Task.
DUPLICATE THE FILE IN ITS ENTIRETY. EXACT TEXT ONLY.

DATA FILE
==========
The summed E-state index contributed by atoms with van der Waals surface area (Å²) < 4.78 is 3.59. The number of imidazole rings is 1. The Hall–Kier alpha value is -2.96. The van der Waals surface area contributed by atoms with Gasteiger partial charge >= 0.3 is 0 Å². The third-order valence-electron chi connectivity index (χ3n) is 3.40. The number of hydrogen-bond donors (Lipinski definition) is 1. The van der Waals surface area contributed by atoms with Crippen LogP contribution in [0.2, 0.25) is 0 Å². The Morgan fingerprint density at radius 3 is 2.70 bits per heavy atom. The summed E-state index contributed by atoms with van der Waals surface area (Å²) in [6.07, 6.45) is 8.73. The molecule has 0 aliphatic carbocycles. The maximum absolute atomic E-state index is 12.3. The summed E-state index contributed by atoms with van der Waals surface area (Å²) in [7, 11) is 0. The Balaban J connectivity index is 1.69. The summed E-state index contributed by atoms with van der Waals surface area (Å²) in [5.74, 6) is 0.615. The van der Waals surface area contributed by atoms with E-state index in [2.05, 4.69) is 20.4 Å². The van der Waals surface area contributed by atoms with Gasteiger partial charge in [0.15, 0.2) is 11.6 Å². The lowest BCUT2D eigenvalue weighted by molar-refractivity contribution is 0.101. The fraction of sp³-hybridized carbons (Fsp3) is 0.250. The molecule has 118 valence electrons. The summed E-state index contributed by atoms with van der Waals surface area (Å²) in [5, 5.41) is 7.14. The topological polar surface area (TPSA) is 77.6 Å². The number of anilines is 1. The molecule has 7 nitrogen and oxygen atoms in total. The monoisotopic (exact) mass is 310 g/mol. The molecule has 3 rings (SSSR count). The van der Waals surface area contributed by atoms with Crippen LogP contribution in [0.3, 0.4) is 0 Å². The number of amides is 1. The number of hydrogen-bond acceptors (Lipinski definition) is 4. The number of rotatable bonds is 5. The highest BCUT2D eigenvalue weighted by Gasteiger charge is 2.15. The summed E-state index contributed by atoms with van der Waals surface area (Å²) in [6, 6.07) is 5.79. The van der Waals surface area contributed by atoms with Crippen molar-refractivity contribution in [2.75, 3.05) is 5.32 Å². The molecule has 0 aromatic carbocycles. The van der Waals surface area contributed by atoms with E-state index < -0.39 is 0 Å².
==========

The summed E-state index contributed by atoms with van der Waals surface area (Å²) < 4.78 is 3.59. The number of imidazole rings is 1. The Hall–Kier alpha value is -2.96. The van der Waals surface area contributed by atoms with Gasteiger partial charge >= 0.3 is 0 Å². The third-order valence-electron chi connectivity index (χ3n) is 3.40. The number of hydrogen-bond donors (Lipinski definition) is 1. The van der Waals surface area contributed by atoms with Crippen LogP contribution in [0.2, 0.25) is 0 Å². The Morgan fingerprint density at radius 3 is 2.70 bits per heavy atom. The summed E-state index contributed by atoms with van der Waals surface area (Å²) in [6.07, 6.45) is 8.73. The molecule has 0 aliphatic carbocycles. The maximum absolute atomic E-state index is 12.3. The summed E-state index contributed by atoms with van der Waals surface area (Å²) in [7, 11) is 0. The Balaban J connectivity index is 1.69. The summed E-state index contributed by atoms with van der Waals surface area (Å²) in [5.74, 6) is 0.615. The van der Waals surface area contributed by atoms with E-state index in [2.05, 4.69) is 20.4 Å². The van der Waals surface area contributed by atoms with Gasteiger partial charge in [0.15, 0.2) is 11.6 Å². The lowest BCUT2D eigenvalue weighted by molar-refractivity contribution is 0.101. The fraction of sp³-hybridized carbons (Fsp3) is 0.250. The molecule has 118 valence electrons. The summed E-state index contributed by atoms with van der Waals surface area (Å²) in [5, 5.41) is 7.14. The topological polar surface area (TPSA) is 77.6 Å². The number of anilines is 1. The molecule has 7 nitrogen and oxygen atoms in total. The monoisotopic (exact) mass is 310 g/mol. The molecule has 3 rings (SSSR count). The van der Waals surface area contributed by atoms with Crippen LogP contribution in [0.3, 0.4) is 0 Å². The number of amides is 1. The number of hydrogen-bond acceptors (Lipinski definition) is 4. The number of rotatable bonds is 5. The highest BCUT2D eigenvalue weighted by Gasteiger charge is 2.15. The summed E-state index contributed by atoms with van der Waals surface area (Å²) in [6, 6.07) is 5.79. The van der Waals surface area contributed by atoms with Crippen molar-refractivity contribution in [2.75, 3.05) is 5.32 Å². The molecule has 0 aromatic carbocycles. The van der Waals surface area contributed by atoms with E-state index < -0.39 is 0 Å².